The Wizard of Oz (1939)

The Wizard of Oz is one of two movies that hold a somewhat unique place in Christmas media. It is not, by any real quantifiable measure, a Christmas movie, but for somewhat complicated reasons it is heavily associated with the holidays. We've held off on reviewing it here for a long time, but finally decided there should be some sort of a review on this site, given how significant this is to both holiday tradition and to film history in general.

Before going on, I feel should probably remind everyone that the writer of the book this is based on, L. Frank Baum, was quite literally a proponent of genocide. He was a racist, an awful human being, and any discussion of his legacy should include that note.

Fortunately, the 1939 movie isn't limited to Baum's legacy. In a sense, the story of the movie is secondary to the craftmanship that went into making an imaginary world real. The source of that world is fairly trivial: they could have selected any fairytale or kid's book to adapt and - provided they put this kind of attention, talent, and resources behind it - I think they'd have gotten a similar result. It's unfortunate they chose a book written by someone horrible, as the success of the movie cemented Baum's legacy. 

Moving on.

I grew up watching this regularly, so I'm very familiar with the story, songs, and pace. However, it's been decades since I actually sat down and watched the movie from beginning to end. When I saw this as a kid, it always seemed outdated and simplistic. Oz looked like a set, the costumes were clearly costumes as opposed to special effects, and I associated singing with antiquated children's movies.

It feels like an understatement to say everything feels very different watching this as an adult. The sets are still clearly sets, but... my God... the scale here is incredible. Trying to wrap my head around the sheer size of the soundstages in question was exhausting. The amount of work that must have gone into creating these locations is incredible.

Likewise, the effects - many of which were captured in camera - are really astonishing to behold. The tornado tearing through Kansas at the beginning is just an amazing visual, and it's a practical effect. I never appreciated these as a child - I was used to similar techniques used in subsequent decades by movies targeting a more realistic look. I didn't yet understand how many of those same techniques were trying to replicate those in Oz, nor was I experienced enough to see the ones in Oz do a better job achieving their desired look.

I also never realized just how massively this film impacted popular culture and genre film. While there's no shortage of sources of inspiration for the Star Wars movies, I found myself spotting numerous specific designs and moments that would be used decades later. Munchkinland was clearly being referenced in the designs of the Ewok village, the door to Jabba's palace mirrors that of the door to the Emerald City, and the witch's guards even resemble Stormtroopers. All that's on top of parallels between character designs (Chewbacca and Cowardly Lion, Tin Woodsman and C3-P0, and so on). Hell, even Dorothy's upbringing in Kansas seems like it may have influenced Luke growing up on a farm.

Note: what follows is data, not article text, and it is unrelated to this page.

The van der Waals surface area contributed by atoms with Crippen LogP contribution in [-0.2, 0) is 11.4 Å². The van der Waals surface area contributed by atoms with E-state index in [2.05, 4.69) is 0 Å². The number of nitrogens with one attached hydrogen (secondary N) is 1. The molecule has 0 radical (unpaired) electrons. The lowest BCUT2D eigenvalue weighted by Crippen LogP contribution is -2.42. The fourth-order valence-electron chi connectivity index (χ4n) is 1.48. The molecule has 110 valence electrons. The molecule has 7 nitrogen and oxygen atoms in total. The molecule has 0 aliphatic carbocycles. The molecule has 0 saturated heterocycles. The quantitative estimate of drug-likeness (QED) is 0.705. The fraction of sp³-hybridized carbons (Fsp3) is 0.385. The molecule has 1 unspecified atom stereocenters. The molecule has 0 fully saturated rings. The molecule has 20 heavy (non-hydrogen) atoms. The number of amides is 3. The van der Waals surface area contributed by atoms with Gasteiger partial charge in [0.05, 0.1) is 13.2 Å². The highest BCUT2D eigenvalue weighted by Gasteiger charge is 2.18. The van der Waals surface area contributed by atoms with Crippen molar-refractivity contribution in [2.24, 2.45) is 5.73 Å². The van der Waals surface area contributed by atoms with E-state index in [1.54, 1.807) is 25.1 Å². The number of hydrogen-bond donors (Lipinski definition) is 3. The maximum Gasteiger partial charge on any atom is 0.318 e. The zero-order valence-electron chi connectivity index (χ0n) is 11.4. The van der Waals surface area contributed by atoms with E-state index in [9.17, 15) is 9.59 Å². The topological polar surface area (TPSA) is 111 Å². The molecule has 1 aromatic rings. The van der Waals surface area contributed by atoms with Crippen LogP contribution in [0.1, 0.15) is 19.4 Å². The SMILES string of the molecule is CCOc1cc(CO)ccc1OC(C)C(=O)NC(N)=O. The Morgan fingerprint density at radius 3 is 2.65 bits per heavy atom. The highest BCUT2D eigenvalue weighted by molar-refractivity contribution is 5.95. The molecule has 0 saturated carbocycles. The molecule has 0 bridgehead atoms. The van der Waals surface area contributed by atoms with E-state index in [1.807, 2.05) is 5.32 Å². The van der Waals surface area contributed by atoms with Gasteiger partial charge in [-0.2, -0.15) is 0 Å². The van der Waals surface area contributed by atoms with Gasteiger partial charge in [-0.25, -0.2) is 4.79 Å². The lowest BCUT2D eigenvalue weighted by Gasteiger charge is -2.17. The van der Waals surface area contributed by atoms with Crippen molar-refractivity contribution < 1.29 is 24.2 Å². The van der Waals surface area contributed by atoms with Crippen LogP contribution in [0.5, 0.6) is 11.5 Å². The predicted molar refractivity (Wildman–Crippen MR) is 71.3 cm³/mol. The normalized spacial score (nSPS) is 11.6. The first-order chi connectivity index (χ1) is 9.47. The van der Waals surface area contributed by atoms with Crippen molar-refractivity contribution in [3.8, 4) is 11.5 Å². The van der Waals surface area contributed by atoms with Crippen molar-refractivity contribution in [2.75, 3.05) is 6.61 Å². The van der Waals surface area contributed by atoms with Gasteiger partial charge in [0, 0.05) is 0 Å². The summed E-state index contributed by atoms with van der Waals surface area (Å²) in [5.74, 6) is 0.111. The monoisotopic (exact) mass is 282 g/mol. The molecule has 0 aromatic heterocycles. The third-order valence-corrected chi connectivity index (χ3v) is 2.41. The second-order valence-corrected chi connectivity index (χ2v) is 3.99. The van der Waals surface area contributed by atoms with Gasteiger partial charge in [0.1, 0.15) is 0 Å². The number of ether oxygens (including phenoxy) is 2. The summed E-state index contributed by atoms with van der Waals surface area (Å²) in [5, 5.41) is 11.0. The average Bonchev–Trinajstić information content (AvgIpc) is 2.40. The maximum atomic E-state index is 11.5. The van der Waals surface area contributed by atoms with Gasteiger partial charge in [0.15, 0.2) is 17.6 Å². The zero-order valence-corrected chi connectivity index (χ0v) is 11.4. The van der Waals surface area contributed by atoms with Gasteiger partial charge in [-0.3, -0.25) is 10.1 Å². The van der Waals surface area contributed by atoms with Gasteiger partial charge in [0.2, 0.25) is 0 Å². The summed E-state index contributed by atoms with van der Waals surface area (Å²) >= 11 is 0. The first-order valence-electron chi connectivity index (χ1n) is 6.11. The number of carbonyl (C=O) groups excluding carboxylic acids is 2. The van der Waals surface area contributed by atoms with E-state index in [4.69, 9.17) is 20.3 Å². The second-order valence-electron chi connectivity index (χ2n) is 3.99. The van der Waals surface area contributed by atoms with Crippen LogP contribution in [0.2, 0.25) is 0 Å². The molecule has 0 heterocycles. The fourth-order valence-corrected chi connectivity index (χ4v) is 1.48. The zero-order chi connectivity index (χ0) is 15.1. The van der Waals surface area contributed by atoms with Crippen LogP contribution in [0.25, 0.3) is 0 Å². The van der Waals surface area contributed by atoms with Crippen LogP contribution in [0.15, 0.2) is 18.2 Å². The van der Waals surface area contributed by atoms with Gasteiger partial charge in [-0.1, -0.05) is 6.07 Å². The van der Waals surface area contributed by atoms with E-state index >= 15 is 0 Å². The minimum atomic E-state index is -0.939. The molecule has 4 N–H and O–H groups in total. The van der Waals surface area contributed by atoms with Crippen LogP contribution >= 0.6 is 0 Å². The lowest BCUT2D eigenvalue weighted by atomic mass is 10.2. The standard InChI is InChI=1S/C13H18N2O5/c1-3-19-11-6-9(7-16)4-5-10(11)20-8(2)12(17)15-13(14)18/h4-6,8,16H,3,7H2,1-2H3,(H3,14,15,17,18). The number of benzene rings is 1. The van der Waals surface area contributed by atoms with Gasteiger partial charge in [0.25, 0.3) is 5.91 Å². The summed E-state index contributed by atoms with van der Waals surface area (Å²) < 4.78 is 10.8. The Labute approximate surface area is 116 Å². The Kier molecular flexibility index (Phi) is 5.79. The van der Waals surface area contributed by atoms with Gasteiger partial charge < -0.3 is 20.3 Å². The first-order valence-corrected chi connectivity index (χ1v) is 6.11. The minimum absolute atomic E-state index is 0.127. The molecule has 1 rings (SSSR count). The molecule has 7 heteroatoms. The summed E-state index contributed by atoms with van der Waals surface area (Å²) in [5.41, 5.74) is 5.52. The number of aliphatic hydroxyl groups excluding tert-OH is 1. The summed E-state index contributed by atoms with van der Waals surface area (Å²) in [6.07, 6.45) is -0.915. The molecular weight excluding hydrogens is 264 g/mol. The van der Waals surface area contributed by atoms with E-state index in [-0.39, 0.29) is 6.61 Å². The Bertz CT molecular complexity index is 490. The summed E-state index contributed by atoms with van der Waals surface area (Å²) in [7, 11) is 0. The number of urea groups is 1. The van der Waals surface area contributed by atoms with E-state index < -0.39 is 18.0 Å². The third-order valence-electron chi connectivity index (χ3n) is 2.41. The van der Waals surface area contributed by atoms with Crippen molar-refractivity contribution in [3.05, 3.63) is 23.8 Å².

That's only one example: you can find elements of Oz in countless movies. More significantly, I'd argue this film's pacing had an even larger impact.

The Wizard of Oz is riddled with plot holes, inconsistencies, and non sequiturs. These weren't exactly errors, however: they were tradeoffs to achieve a brisk runtime and tonal consistency. Numerous scenes were cut for time and tone, resulting in a movie that feels quickly paced and exciting. Replace the songs with action sequences and the sets with CG, and you're looking at the blueprint for modern blockbusters. This is basically a Marvel movie seventy years ahead of its time. The Wizard of Oz understood that story isn't really the driving force in popular film: what really matters are emotion, character, tone, and (if we're being honest) spectacle. The Wizard of Oz - as well as the countless film genres it inspired - seem to view movies as experiences rather than stories.

If you want to poke at the plot holes and omissions, they're easy to find: we never get any sort of resolution on the threat to Toto's life, the Witch mentions sending an insect after Dorothy in reference to a deleted scene, the reprise to Over the Rainbow is cut... this is a messy movie. And yet, none of that detracts from the experience.

I feel silly even saying this, but the movie's songs hold up, as well. This is especially true of "Over the Rainbow," but... I mean... you already knew that, right?

Same goes for the acting. Judy Garland's great as Dorothy, Margaret Hamilton quite literally serves as the archetype for all witches who follow (arguably all genre villains in film, in fact), and I could go on. The Cowardly Lion, the Woodsmen, the Scarecrow, the Wizard... they're all fantastic performances in extremely difficult circumstances (seriously: look up what happened to the original actor hired to play the Woodsman, as well as Hamilton's accident on set).

This movie is absolutely incredible to behold. If it's been a while since you've given it a rewatch, it's worth doing so, whether at Christmas or any time of the year.

Speaking of which... why is this associated with Christmas in the first place? It's not set during the holidays, and there are no characters or obvious ideas connected to the season. What's going on here?

Let's save that for another article...


  1. The Internet Archive hosts a very good copy of the film for free:


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